Singout at the CA chorale

As I arrange for a small Sacred Harp singing at my house in Palo Alto next month, a Bizarro from the past, this 1/10/07 strip:

(#1)

Relevant fact: SH singing is famous for being loud and harsh in tone — especially the altos, whose voices are often described as having a “glass-cutting” timbre.

(Hat tip to Joelle Stepien Bailard)

In no particular order, the pun in the cartoon; the reference to the Gunfight at the OK Corral, the event; the planned SH singing in Palo Alto; and the tone of SH singing.

The pun. Straightforward, a perfect pun; chorale for corral, both /kǝˈræl/. From NOAD:

noun chorale: 1 a musical composition (or part of one) consisting of or resembling a harmonized version of a simple, stately hymn tune. 2 US a choir or choral society.

noun corralNorth American a pen for livestock, especially cattle or horses, on a farm or ranch.

Gunfight at the OK Corral. From Wikipedia:


(#2) Poster for the 1957 movie

The Gunfight at the O.K. Corral was a 30-second shootout between lawmen and members of a loosely organized group of outlaws called the Cowboys that took place at about 3:00 p.m. on Wednesday, October 26, 1881, in Tombstone, Arizona Territory. It is generally regarded as the most famous shootout in the history of the American Wild West. The gunfight was the result of a long-simmering feud, with Cowboys Billy Claiborne, Ike and Billy Clanton, and Tom and Frank McLaury on one side and town Marshal Virgil Earp, Special Policeman Morgan Earp, Special Policeman Wyatt Earp, and temporary policeman Doc Holliday on the other side. Billy Clanton and both McLaury brothers were killed. Ike Clanton, Billy Claiborne, and Wes Fuller ran from the fight. Virgil, Morgan, and Doc Holliday were wounded, but Wyatt Earp was unharmed.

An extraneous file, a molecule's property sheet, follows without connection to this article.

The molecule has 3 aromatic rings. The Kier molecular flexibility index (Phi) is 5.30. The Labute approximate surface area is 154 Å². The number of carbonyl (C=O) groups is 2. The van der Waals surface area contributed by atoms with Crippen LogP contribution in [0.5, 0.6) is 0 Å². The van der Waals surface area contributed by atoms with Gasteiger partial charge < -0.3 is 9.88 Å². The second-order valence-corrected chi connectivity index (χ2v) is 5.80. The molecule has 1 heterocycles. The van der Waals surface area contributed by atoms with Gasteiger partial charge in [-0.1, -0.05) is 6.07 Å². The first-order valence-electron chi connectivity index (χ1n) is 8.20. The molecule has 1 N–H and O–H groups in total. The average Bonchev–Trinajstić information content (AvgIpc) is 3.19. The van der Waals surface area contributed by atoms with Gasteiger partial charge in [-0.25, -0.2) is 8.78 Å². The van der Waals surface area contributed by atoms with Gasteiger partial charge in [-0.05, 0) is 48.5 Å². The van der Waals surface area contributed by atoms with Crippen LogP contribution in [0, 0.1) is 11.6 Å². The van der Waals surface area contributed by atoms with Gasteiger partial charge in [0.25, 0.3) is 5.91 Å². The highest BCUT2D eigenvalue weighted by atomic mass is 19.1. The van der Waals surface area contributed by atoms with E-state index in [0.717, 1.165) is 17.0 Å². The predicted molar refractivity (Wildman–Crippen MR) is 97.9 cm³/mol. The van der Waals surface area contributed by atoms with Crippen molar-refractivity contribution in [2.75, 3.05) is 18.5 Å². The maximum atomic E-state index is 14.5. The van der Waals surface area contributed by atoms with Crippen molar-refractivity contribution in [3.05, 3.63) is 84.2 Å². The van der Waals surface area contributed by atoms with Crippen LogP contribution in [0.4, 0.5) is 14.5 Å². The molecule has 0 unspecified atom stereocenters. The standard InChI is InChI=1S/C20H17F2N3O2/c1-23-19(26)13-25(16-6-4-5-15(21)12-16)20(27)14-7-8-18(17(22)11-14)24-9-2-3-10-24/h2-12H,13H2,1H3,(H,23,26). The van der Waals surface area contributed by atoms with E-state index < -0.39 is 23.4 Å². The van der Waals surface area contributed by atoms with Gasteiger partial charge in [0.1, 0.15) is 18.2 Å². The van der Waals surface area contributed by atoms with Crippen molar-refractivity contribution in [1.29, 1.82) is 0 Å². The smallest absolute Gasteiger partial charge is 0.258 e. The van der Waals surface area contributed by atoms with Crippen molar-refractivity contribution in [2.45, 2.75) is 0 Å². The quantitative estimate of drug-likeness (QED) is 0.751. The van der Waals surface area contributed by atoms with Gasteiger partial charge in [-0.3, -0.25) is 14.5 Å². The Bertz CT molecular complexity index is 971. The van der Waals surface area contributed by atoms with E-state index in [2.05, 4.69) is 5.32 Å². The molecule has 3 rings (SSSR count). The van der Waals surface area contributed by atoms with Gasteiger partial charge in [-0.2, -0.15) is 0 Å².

… [The shootout] was not well known to the American public until 1931, when Stuart Lake published the initially well-received biography Wyatt Earp: Frontier Marshal two years after Earp’s death. The book was the basis for the 1946 film My Darling Clementine, directed by John Ford, and the 1957 film Gunfight at the O.K. Corral, after which the shootout became known by that name. Since then, the conflict has been portrayed with varying degrees of accuracy in numerous Western films and books, and has become an archetype for much of the popular imagery associated with the Old West.

The mini-singing in Palo Alto. Coming in August, on the weekend of Sunday the 18th, the 32nd annual motss.con, a gathering of lgbt folk and their friends from the soc.motss community — originally a Usenet newsgroup, now a Facebook group (closed, so as to continue to provide a safe space for wide-ranging discussions). The .cons have been held all over the US, Canada, and western Europe; they have a fixed pattern of events (including a foodie dinner, a welcoming reception, a dim sum brunch, and a stragglers’ breakfast on Monday), plus a lot of friendly hanging-out and excursions of various kinds (the last Palo Alto .con, #20 in 2007, included a day in San Jose centered on the Tech Museum there; a visit to the Monterey Aquarium is probably on the cards for this year, and of course Stanford offers more things than we can fit into a 3- or 4-day weekend).